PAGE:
"My doctor doesn’t listen to me”
Have you ever said this?
As a patient, it can be frustrating and disheartening to feel like your doctor is not listening to you. After all, you've come to them for help and it's important to feel heard and understood. However, if you feel like your doctor is not listening to you, there are some steps you can take to improve the situation and get the care you need.
This is not an insult to doctors, as there are many great doctors. Most great doctors have their patient’s best interests in hand.
That said, doctors are busy people. Like all of us, they are humans incapable of perfection.
Speak up for yourself
Ensure you calmly and clearly tell your doctor how you are feeling. Doctors cannot read your mind, and although it can be frustrating telling multiple doctors the same things, it is the best way to ensure that something is not being lost on their side.
You live your life every day. You know what you are capable of doing.
Before your appointment, write down your symptoms, concerns, and questions. This will help you stay focused during your visit and make sure you cover all the important points.
Try to keep a symptom diary, where you record what you are feeling and on what days, and not just what you would consider physcial symptoms, also think about mood irratibility etc. COPD is a complex disease and many patients have different symptoms, this can mean that the doctor may not be aware of your symptoms.
Ask questions to clarify anything you don't understand and make sure your doctor is providing all the information you need. If you don't understand something, ask for clarification.
If your symptoms are ignored, ask, “What might this be?” And then ask, “What do I do if these symptoms get worse?” These type of questions help the doctor to stop and consider the options. You also might want to phrase it as, “What else might this be?” Just because you have one established condition, doesn’t mean that you can’t have a second issue that needs independent investigating.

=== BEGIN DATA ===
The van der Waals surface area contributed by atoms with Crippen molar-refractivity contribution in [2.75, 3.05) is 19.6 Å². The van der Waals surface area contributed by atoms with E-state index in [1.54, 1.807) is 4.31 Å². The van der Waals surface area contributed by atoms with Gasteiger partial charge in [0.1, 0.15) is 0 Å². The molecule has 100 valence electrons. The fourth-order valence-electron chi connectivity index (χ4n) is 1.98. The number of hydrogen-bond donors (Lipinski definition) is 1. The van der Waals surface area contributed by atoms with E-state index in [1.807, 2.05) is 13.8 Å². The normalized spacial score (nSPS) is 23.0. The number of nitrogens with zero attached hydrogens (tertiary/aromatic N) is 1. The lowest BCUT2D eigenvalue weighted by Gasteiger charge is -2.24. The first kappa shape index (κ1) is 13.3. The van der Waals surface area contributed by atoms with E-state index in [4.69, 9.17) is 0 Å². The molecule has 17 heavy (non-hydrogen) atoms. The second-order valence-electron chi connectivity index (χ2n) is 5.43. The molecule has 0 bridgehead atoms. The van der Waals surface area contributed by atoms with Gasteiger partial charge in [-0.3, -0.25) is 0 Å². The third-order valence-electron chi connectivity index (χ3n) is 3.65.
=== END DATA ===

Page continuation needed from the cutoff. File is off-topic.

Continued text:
Do your research
We are all guilty of doing some research, which is good. Of course, it is highly recommended that we research reputable websites or read books by reputable authors.
Many of us get ideas from others who are living with COPD. We learn from others in communities like ours.
This should lead to a discussion. Your doctor should give you a satisfactory explanation as to what he or she thinks.
I do this all the time with my doctors. What can it hurt? Sometimes my doctors agree with me, and sometimes they do not. Still, it results in a nice discussion.
Keep trying until you get an answer
Try to find a medical practice you can trust. Healthcare professionals are under severe time constraints but that doesn’t mean they shouldn’t have time to hear their patients’ reasonable concerns and goals. If you feel that your doctor or nurse-practitioner is consistently ignoring what you have to say, even if your symptoms continue to progress, find another primary care practice.
If you feel your primary care doctor doesn’t take your symptoms seriously, ask for a referral to a specialist or go to a different practice for a second opinion. A fresh set of eyes can be extremely helpful.
Unfortunately, you have to advocate for yourself. You are a unique case. No one knows you better than you, not even your doctor. although your doctors will hopefully try their best, they have lots of patients and it’s just their job, it’s your life.
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